Research Uncovers Mechanism for Treatment Resistance in mCRPC
New findings from a Prostate Cancer Foundation (PCF)-funded investigator reveal the mechanisms underlying anti-tumor immune responses and immunotherapy resistance in metastatic castration-resistant prostate cancer (mCRPC), one of the most aggressive molecular subsets of prostate cancer, as well as a promising new combination therapy that could prevent them from developing this ability. The research, recently published in the journal Molecular Cancer Therapeutics, was led by Akash Patnaik, MD, PhD, MMSc, and his team at the University of Chicago.
"These findings represent an exciting new opportunity to reprogram prostate cancer cells to be more sensitive to immunotherapy and a promising combination therapy approach for metastatic castration-resistant prostate cancer," said Howard R. Soule, PhD, Executive Vice President and Chief Science Officer of the Prostate Cancer Foundation. "PCF commends Dr. Patnaik and the research team on their achievement and proudly supports their work to bring us closer to our mission to eliminate death and suffering from prostate cancer."
In prostate and many other cancers, an increase of tumor-infiltrating T cells and other genomic alterations within the tumor microenvironment (TME) – a 'T cell inflamed gene signature' – enhances responsiveness to immunotherapy, and non-inflamed or immunologically "cold" TMEs have the opposite effect. One of the most common alterations, seen in approximately 75% of mCRPC patients and enriched following treatment with androgen deprivation therapy (ADT), is loss or silencing of the retinoblastoma (Rb) tumor suppressor signaling pathway, leading to cancer progression, and poor prognosis and responsiveness to standard treatments. Patnaik and colleagues looked at how loss of Rb alters the tumor in order to potentially target these molecular pathways to make immunotherapy more effective.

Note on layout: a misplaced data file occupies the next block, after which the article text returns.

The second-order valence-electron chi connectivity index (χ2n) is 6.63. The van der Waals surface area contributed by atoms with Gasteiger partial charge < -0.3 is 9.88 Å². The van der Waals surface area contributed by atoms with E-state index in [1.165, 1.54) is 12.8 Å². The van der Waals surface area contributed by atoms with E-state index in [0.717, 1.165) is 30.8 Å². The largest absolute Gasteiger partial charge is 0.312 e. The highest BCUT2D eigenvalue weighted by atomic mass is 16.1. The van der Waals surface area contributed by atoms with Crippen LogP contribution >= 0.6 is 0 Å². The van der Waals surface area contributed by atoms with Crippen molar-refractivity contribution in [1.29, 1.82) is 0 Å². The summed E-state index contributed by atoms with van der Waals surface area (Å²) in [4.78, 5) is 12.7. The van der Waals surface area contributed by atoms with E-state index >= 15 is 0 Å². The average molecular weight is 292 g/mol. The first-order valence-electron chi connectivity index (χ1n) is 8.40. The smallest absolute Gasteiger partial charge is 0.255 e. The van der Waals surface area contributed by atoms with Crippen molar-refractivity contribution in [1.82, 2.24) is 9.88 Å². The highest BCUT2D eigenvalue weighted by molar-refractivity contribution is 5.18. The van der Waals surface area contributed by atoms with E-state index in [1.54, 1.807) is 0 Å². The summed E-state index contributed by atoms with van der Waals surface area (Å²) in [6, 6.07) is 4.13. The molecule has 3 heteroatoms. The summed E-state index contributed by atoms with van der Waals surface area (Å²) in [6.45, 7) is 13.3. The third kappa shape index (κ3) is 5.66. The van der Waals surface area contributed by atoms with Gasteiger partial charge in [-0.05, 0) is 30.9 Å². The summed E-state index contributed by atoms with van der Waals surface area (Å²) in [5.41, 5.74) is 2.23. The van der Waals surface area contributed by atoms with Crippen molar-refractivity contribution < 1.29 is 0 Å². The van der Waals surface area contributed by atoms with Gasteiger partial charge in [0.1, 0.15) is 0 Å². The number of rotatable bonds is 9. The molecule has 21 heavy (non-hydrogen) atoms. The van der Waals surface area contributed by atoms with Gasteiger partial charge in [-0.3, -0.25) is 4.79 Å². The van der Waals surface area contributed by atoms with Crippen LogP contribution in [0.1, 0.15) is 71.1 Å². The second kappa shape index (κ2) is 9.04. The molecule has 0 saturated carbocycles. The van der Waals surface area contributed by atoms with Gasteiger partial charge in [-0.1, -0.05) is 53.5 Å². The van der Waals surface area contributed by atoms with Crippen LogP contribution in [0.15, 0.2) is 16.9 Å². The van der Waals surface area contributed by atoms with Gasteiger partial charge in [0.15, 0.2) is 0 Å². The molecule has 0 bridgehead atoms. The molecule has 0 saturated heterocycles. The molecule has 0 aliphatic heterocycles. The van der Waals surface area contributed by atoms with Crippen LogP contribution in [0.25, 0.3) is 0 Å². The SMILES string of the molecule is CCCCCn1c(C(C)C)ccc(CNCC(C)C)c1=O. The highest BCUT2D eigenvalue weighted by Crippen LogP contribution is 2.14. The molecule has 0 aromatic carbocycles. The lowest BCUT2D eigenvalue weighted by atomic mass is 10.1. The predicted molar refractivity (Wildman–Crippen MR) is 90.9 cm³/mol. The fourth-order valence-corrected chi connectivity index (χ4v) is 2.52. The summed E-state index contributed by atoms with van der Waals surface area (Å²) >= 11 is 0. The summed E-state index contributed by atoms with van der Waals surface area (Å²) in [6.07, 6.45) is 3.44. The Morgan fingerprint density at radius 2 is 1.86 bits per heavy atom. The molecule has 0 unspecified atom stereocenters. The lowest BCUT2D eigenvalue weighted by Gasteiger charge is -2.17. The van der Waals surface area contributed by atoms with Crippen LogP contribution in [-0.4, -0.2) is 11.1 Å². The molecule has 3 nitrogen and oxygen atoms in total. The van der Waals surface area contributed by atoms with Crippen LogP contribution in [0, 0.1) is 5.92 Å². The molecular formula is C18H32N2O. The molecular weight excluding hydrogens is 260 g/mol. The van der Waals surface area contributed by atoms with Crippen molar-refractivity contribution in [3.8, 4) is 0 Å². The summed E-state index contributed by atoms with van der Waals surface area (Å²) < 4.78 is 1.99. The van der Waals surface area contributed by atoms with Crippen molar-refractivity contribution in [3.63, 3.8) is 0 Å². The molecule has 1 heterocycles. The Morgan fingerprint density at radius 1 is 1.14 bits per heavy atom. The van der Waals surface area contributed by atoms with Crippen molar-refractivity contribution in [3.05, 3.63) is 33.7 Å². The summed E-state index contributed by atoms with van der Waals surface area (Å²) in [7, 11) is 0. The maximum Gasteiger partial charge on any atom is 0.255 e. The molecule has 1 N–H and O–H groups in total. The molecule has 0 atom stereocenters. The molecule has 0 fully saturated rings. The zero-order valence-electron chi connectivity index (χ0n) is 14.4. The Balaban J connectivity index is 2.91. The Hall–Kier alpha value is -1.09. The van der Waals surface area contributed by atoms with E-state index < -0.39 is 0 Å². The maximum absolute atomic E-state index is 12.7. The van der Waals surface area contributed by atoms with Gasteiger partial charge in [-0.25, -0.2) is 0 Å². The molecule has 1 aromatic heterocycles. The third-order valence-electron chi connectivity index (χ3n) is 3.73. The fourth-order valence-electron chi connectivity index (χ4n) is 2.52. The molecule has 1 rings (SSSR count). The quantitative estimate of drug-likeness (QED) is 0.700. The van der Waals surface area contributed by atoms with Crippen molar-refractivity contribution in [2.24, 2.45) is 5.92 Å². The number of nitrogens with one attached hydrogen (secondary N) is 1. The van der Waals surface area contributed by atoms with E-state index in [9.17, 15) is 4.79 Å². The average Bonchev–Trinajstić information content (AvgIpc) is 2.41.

To better understand the mechanisms of this highly aggressive Rb-deficient form of mCRPC, the researchers analyzed human tumor samples for expression of a T cell inflamed gene signature and found that Rb loss was predominantly associated with an immunologically cold microenvironment. Critical factors in regulating gene transcription downstream of Rb are the bromodomain and extraterminal domain (BET) family of DNA readers. Finding similar decreased immune infiltration in Rb-deficient prostate cancer in mice as they observed in Rb-deficient mCRPC patients, researchers then tested a BET inhibitor alone and in combination with immune checkpoint blockade and ADT. Mice treated with the BET inhibitor had a 4-fold increase in infiltrating T cells compared to controls. Those treated concurrently with anti-PD-1 immunotherapy and ADT had significantly enhanced anti-cancer response, showing that BET inhibition can reprogram the cold Rb-deficient microenvironment and sensitize mCRPC to immunotherapy.
In parallel with these mechanistic insights from the laboratory, Patnaik and colleagues are conducting a phase 2 clinical trial to test the efficacy of this combination approach in mCRPC patients who have developed Rb-deficient disease following intensified ADT treatment. If successful, the research could result in a new precision immunotherapy regimen for these patients.
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